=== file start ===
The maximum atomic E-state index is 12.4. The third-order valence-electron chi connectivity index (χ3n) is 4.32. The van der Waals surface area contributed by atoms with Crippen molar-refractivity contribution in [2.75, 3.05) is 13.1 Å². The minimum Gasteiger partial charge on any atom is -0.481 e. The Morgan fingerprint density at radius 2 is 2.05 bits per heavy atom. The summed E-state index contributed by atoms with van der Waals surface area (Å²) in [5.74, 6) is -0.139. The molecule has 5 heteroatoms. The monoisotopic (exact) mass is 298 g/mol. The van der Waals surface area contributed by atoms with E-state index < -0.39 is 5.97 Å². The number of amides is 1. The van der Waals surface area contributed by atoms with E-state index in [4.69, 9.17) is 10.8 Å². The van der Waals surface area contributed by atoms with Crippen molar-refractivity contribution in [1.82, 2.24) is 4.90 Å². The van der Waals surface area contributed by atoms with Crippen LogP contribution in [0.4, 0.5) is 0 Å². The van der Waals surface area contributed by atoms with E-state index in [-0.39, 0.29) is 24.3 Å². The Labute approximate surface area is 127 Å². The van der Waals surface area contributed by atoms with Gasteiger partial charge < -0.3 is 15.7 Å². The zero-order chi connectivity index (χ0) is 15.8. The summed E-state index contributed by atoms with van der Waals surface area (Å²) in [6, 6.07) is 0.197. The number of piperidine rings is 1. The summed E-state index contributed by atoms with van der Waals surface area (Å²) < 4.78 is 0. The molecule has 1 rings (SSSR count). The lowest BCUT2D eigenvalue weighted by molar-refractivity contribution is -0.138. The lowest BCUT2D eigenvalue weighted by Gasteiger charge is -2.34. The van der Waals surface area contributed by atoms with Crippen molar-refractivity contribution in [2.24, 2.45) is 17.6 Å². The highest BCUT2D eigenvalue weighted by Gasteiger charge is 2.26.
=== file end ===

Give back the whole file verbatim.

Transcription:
The maximum atomic E-state index is 12.4. The third-order valence-electron chi connectivity index (χ3n) is 4.32. The van der Waals surface area contributed by atoms with Crippen molar-refractivity contribution in [2.75, 3.05) is 13.1 Å². The minimum Gasteiger partial charge on any atom is -0.481 e. The Morgan fingerprint density at radius 2 is 2.05 bits per heavy atom. The summed E-state index contributed by atoms with van der Waals surface area (Å²) in [5.74, 6) is -0.139. The molecule has 5 heteroatoms. The monoisotopic (exact) mass is 298 g/mol. The van der Waals surface area contributed by atoms with E-state index < -0.39 is 5.97 Å². The number of amides is 1. The van der Waals surface area contributed by atoms with E-state index in [4.69, 9.17) is 10.8 Å². The van der Waals surface area contributed by atoms with Crippen molar-refractivity contribution in [1.82, 2.24) is 4.90 Å². The van der Waals surface area contributed by atoms with Crippen LogP contribution in [0.4, 0.5) is 0 Å². The van der Waals surface area contributed by atoms with E-state index in [-0.39, 0.29) is 24.3 Å². The Labute approximate surface area is 127 Å². The van der Waals surface area contributed by atoms with Gasteiger partial charge < -0.3 is 15.7 Å². The zero-order chi connectivity index (χ0) is 15.8. The summed E-state index contributed by atoms with van der Waals surface area (Å²) in [6, 6.07) is 0.197. The number of piperidine rings is 1. The summed E-state index contributed by atoms with van der Waals surface area (Å²) < 4.78 is 0. The molecule has 1 rings (SSSR count). The lowest BCUT2D eigenvalue weighted by molar-refractivity contribution is -0.138. The lowest BCUT2D eigenvalue weighted by Gasteiger charge is -2.34. The van der Waals surface area contributed by atoms with Crippen molar-refractivity contribution in [2.24, 2.45) is 17.6 Å². The highest BCUT2D eigenvalue weighted by Gasteiger charge is 2.26.